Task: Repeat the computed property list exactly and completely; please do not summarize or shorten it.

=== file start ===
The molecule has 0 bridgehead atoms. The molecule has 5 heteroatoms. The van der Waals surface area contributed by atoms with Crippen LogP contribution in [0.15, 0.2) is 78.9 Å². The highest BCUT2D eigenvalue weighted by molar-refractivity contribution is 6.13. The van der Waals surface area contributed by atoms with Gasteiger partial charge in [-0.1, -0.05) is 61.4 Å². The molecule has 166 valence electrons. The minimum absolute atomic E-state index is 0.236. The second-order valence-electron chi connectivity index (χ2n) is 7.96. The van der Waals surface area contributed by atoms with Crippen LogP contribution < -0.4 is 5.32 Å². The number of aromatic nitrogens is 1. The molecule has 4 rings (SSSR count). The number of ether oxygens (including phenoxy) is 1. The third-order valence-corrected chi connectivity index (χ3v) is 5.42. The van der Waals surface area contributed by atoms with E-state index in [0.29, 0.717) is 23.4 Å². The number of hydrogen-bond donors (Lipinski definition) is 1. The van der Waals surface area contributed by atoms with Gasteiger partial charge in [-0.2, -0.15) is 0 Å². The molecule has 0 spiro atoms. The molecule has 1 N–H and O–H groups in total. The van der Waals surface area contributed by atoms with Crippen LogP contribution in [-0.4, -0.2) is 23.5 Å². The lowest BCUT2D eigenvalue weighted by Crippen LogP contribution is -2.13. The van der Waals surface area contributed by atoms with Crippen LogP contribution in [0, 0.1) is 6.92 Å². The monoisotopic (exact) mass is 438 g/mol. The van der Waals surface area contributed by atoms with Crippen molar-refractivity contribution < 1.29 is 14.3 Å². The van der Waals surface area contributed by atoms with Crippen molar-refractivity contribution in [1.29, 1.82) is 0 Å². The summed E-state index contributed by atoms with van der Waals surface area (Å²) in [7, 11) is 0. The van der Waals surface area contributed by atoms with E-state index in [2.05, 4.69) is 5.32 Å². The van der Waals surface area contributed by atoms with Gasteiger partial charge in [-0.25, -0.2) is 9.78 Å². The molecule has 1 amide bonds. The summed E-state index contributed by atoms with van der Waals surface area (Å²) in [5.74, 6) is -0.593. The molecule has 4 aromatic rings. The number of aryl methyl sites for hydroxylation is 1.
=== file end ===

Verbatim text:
The molecule has 0 bridgehead atoms. The molecule has 5 heteroatoms. The van der Waals surface area contributed by atoms with Crippen LogP contribution in [0.15, 0.2) is 78.9 Å². The highest BCUT2D eigenvalue weighted by molar-refractivity contribution is 6.13. The van der Waals surface area contributed by atoms with Gasteiger partial charge in [-0.1, -0.05) is 61.4 Å². The molecule has 166 valence electrons. The minimum absolute atomic E-state index is 0.236. The second-order valence-electron chi connectivity index (χ2n) is 7.96. The van der Waals surface area contributed by atoms with Crippen LogP contribution < -0.4 is 5.32 Å². The number of aromatic nitrogens is 1. The molecule has 4 rings (SSSR count). The number of ether oxygens (including phenoxy) is 1. The third-order valence-corrected chi connectivity index (χ3v) is 5.42. The van der Waals surface area contributed by atoms with E-state index in [0.29, 0.717) is 23.4 Å². The number of hydrogen-bond donors (Lipinski definition) is 1. The van der Waals surface area contributed by atoms with Gasteiger partial charge in [-0.2, -0.15) is 0 Å². The molecule has 0 spiro atoms. The molecule has 1 N–H and O–H groups in total. The van der Waals surface area contributed by atoms with Crippen LogP contribution in [-0.4, -0.2) is 23.5 Å². The lowest BCUT2D eigenvalue weighted by Crippen LogP contribution is -2.13. The van der Waals surface area contributed by atoms with Crippen LogP contribution in [0, 0.1) is 6.92 Å². The monoisotopic (exact) mass is 438 g/mol. The van der Waals surface area contributed by atoms with Crippen molar-refractivity contribution < 1.29 is 14.3 Å². The van der Waals surface area contributed by atoms with Crippen molar-refractivity contribution in [1.29, 1.82) is 0 Å². The summed E-state index contributed by atoms with van der Waals surface area (Å²) in [7, 11) is 0. The van der Waals surface area contributed by atoms with E-state index in [2.05, 4.69) is 5.32 Å². The van der Waals surface area contributed by atoms with Gasteiger partial charge in [-0.25, -0.2) is 9.78 Å². The molecule has 1 amide bonds. The summed E-state index contributed by atoms with van der Waals surface area (Å²) in [5.74, 6) is -0.593. The molecule has 4 aromatic rings. The number of aryl methyl sites for hydroxylation is 1.